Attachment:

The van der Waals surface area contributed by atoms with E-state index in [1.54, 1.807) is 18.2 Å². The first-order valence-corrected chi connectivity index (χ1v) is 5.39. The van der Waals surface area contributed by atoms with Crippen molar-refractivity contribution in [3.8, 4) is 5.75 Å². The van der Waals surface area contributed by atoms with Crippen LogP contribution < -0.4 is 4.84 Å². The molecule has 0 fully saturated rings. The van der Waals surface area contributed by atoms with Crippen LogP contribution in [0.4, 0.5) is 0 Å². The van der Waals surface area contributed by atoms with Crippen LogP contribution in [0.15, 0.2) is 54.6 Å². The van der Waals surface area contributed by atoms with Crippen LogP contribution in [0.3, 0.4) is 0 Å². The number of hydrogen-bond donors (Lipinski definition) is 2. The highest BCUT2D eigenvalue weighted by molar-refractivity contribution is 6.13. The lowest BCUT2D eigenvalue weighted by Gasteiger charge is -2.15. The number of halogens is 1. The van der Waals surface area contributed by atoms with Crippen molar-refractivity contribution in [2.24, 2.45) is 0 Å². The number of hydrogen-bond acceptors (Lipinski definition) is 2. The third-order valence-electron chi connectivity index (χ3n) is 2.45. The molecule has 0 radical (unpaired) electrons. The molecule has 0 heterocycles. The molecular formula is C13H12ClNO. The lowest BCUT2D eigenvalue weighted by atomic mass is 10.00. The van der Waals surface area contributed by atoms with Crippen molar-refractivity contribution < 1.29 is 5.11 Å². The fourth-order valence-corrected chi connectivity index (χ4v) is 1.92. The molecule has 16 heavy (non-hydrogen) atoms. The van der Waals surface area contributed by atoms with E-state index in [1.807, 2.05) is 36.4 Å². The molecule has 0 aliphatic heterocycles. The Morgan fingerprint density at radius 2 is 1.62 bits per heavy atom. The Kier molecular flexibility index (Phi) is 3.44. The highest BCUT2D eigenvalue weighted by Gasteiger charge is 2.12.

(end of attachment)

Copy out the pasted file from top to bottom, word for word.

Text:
The van der Waals surface area contributed by atoms with E-state index in [1.54, 1.807) is 18.2 Å². The first-order valence-corrected chi connectivity index (χ1v) is 5.39. The van der Waals surface area contributed by atoms with Crippen molar-refractivity contribution in [3.8, 4) is 5.75 Å². The van der Waals surface area contributed by atoms with Crippen LogP contribution < -0.4 is 4.84 Å². The molecule has 0 fully saturated rings. The van der Waals surface area contributed by atoms with Crippen LogP contribution in [0.4, 0.5) is 0 Å². The van der Waals surface area contributed by atoms with Crippen LogP contribution in [0.15, 0.2) is 54.6 Å². The van der Waals surface area contributed by atoms with Crippen LogP contribution in [0.3, 0.4) is 0 Å². The number of hydrogen-bond donors (Lipinski definition) is 2. The highest BCUT2D eigenvalue weighted by molar-refractivity contribution is 6.13. The lowest BCUT2D eigenvalue weighted by Gasteiger charge is -2.15. The number of halogens is 1. The van der Waals surface area contributed by atoms with Crippen molar-refractivity contribution in [2.24, 2.45) is 0 Å². The number of hydrogen-bond acceptors (Lipinski definition) is 2. The third-order valence-electron chi connectivity index (χ3n) is 2.45. The molecule has 0 radical (unpaired) electrons. The molecule has 0 heterocycles. The molecular formula is C13H12ClNO. The lowest BCUT2D eigenvalue weighted by atomic mass is 10.00. The van der Waals surface area contributed by atoms with Crippen molar-refractivity contribution < 1.29 is 5.11 Å². The fourth-order valence-corrected chi connectivity index (χ4v) is 1.92. The molecule has 16 heavy (non-hydrogen) atoms. The van der Waals surface area contributed by atoms with E-state index in [1.807, 2.05) is 36.4 Å². The molecule has 0 aliphatic heterocycles. The Morgan fingerprint density at radius 2 is 1.62 bits per heavy atom. The Kier molecular flexibility index (Phi) is 3.44. The highest BCUT2D eigenvalue weighted by Gasteiger charge is 2.12.